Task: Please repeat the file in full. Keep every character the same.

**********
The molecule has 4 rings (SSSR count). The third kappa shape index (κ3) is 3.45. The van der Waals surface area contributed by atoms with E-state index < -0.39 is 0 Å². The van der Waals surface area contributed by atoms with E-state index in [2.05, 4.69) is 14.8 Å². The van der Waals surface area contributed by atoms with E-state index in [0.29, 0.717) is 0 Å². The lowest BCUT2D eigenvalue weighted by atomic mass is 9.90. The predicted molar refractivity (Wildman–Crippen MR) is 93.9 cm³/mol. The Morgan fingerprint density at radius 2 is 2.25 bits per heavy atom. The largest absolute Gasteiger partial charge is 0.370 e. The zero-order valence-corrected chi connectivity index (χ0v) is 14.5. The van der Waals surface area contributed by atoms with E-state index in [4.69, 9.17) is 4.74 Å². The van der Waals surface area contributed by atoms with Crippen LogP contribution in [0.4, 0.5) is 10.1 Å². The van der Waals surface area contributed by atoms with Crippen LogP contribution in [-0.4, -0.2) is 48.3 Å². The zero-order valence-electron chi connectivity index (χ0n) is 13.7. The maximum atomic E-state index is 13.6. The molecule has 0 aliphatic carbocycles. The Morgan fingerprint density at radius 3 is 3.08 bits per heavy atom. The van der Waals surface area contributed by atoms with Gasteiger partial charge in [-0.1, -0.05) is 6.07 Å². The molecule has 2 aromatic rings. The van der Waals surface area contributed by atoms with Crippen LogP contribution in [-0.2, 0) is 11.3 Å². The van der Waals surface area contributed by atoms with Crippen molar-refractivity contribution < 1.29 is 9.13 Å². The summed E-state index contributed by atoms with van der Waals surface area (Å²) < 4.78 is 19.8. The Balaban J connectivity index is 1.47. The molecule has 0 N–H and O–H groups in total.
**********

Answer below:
The molecule has 4 rings (SSSR count). The third kappa shape index (κ3) is 3.45. The van der Waals surface area contributed by atoms with E-state index < -0.39 is 0 Å². The van der Waals surface area contributed by atoms with E-state index in [2.05, 4.69) is 14.8 Å². The van der Waals surface area contributed by atoms with E-state index in [0.29, 0.717) is 0 Å². The lowest BCUT2D eigenvalue weighted by atomic mass is 9.90. The predicted molar refractivity (Wildman–Crippen MR) is 93.9 cm³/mol. The Morgan fingerprint density at radius 2 is 2.25 bits per heavy atom. The largest absolute Gasteiger partial charge is 0.370 e. The zero-order valence-corrected chi connectivity index (χ0v) is 14.5. The van der Waals surface area contributed by atoms with E-state index in [4.69, 9.17) is 4.74 Å². The van der Waals surface area contributed by atoms with Crippen LogP contribution in [0.4, 0.5) is 10.1 Å². The van der Waals surface area contributed by atoms with Crippen LogP contribution in [-0.4, -0.2) is 48.3 Å². The zero-order valence-electron chi connectivity index (χ0n) is 13.7. The maximum atomic E-state index is 13.6. The molecule has 0 aliphatic carbocycles. The Morgan fingerprint density at radius 3 is 3.08 bits per heavy atom. The van der Waals surface area contributed by atoms with Gasteiger partial charge in [-0.1, -0.05) is 6.07 Å². The molecule has 2 aromatic rings. The van der Waals surface area contributed by atoms with Crippen LogP contribution in [-0.2, 0) is 11.3 Å². The van der Waals surface area contributed by atoms with Crippen molar-refractivity contribution < 1.29 is 9.13 Å². The summed E-state index contributed by atoms with van der Waals surface area (Å²) < 4.78 is 19.8. The Balaban J connectivity index is 1.47. The molecule has 0 N–H and O–H groups in total.